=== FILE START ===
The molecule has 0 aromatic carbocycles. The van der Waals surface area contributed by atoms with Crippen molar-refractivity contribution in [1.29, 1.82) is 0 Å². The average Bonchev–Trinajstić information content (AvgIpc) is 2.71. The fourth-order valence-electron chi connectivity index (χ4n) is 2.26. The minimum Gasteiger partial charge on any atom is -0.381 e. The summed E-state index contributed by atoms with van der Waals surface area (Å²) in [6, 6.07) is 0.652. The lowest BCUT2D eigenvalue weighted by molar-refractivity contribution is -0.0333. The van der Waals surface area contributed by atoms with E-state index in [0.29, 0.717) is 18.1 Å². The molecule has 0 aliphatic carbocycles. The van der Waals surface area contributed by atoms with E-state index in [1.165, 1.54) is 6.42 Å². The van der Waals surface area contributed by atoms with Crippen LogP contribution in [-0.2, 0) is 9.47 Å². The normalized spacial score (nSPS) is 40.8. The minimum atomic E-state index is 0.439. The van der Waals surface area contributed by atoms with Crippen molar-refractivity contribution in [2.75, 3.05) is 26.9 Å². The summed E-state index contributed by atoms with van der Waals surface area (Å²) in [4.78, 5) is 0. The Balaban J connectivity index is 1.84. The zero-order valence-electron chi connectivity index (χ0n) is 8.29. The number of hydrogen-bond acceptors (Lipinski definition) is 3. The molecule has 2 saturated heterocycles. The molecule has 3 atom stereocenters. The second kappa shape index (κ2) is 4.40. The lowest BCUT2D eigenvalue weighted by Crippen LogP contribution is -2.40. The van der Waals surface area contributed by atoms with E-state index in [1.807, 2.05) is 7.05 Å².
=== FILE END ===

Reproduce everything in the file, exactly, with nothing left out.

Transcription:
The molecule has 0 aromatic carbocycles. The van der Waals surface area contributed by atoms with Crippen molar-refractivity contribution in [1.29, 1.82) is 0 Å². The average Bonchev–Trinajstić information content (AvgIpc) is 2.71. The fourth-order valence-electron chi connectivity index (χ4n) is 2.26. The minimum Gasteiger partial charge on any atom is -0.381 e. The summed E-state index contributed by atoms with van der Waals surface area (Å²) in [6, 6.07) is 0.652. The lowest BCUT2D eigenvalue weighted by molar-refractivity contribution is -0.0333. The van der Waals surface area contributed by atoms with E-state index in [0.29, 0.717) is 18.1 Å². The molecule has 0 aliphatic carbocycles. The van der Waals surface area contributed by atoms with E-state index in [1.165, 1.54) is 6.42 Å². The van der Waals surface area contributed by atoms with Crippen LogP contribution in [-0.2, 0) is 9.47 Å². The normalized spacial score (nSPS) is 40.8. The minimum atomic E-state index is 0.439. The van der Waals surface area contributed by atoms with Crippen molar-refractivity contribution in [2.75, 3.05) is 26.9 Å². The summed E-state index contributed by atoms with van der Waals surface area (Å²) in [4.78, 5) is 0. The Balaban J connectivity index is 1.84. The zero-order valence-electron chi connectivity index (χ0n) is 8.29. The number of hydrogen-bond acceptors (Lipinski definition) is 3. The molecule has 2 saturated heterocycles. The molecule has 3 atom stereocenters. The second kappa shape index (κ2) is 4.40. The lowest BCUT2D eigenvalue weighted by Crippen LogP contribution is -2.40. The van der Waals surface area contributed by atoms with E-state index in [1.807, 2.05) is 7.05 Å².